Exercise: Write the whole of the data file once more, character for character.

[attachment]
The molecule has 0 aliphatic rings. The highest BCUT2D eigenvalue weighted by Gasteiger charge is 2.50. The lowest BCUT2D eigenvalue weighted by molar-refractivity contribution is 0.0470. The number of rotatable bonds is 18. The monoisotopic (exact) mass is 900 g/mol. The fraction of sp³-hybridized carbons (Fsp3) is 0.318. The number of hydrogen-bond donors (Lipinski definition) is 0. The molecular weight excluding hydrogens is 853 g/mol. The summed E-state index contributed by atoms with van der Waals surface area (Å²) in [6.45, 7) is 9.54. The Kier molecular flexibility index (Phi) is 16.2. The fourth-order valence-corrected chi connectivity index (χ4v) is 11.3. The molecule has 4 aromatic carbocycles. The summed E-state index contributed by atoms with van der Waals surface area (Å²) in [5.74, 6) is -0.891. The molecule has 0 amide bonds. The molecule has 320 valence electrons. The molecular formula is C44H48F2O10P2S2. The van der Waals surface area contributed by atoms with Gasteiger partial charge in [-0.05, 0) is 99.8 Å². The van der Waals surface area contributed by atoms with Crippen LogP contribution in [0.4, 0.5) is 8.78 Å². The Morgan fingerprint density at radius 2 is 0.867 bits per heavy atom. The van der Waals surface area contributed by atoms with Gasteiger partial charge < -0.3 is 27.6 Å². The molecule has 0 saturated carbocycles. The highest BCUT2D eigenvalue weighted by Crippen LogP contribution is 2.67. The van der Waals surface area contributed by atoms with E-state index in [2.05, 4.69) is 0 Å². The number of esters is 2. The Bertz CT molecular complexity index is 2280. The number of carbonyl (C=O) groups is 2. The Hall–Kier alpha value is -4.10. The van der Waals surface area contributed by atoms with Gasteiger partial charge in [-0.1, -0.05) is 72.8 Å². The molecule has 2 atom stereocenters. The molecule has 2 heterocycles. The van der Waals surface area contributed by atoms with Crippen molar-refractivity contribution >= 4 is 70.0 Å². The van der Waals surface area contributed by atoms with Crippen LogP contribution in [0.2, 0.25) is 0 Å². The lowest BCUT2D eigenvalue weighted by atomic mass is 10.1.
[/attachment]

The molecule has 0 aliphatic rings. The highest BCUT2D eigenvalue weighted by Gasteiger charge is 2.50. The lowest BCUT2D eigenvalue weighted by molar-refractivity contribution is 0.0470. The number of rotatable bonds is 18. The monoisotopic (exact) mass is 900 g/mol. The fraction of sp³-hybridized carbons (Fsp3) is 0.318. The number of hydrogen-bond donors (Lipinski definition) is 0. The molecular weight excluding hydrogens is 853 g/mol. The summed E-state index contributed by atoms with van der Waals surface area (Å²) in [6.45, 7) is 9.54. The Kier molecular flexibility index (Phi) is 16.2. The fourth-order valence-corrected chi connectivity index (χ4v) is 11.3. The molecule has 4 aromatic carbocycles. The summed E-state index contributed by atoms with van der Waals surface area (Å²) in [5.74, 6) is -0.891. The molecule has 0 amide bonds. The molecule has 320 valence electrons. The molecular formula is C44H48F2O10P2S2. The van der Waals surface area contributed by atoms with Gasteiger partial charge in [-0.05, 0) is 99.8 Å². The van der Waals surface area contributed by atoms with Crippen LogP contribution in [0.4, 0.5) is 8.78 Å². The Morgan fingerprint density at radius 2 is 0.867 bits per heavy atom. The van der Waals surface area contributed by atoms with Gasteiger partial charge < -0.3 is 27.6 Å². The molecule has 0 saturated carbocycles. The highest BCUT2D eigenvalue weighted by Crippen LogP contribution is 2.67. The van der Waals surface area contributed by atoms with E-state index in [2.05, 4.69) is 0 Å². The number of esters is 2. The Bertz CT molecular complexity index is 2280. The number of carbonyl (C=O) groups is 2. The Hall–Kier alpha value is -4.10. The van der Waals surface area contributed by atoms with Gasteiger partial charge in [-0.1, -0.05) is 72.8 Å². The molecule has 2 atom stereocenters. The molecule has 2 heterocycles. The van der Waals surface area contributed by atoms with Crippen molar-refractivity contribution >= 4 is 70.0 Å². The van der Waals surface area contributed by atoms with Crippen LogP contribution in [0.2, 0.25) is 0 Å². The lowest BCUT2D eigenvalue weighted by atomic mass is 10.1.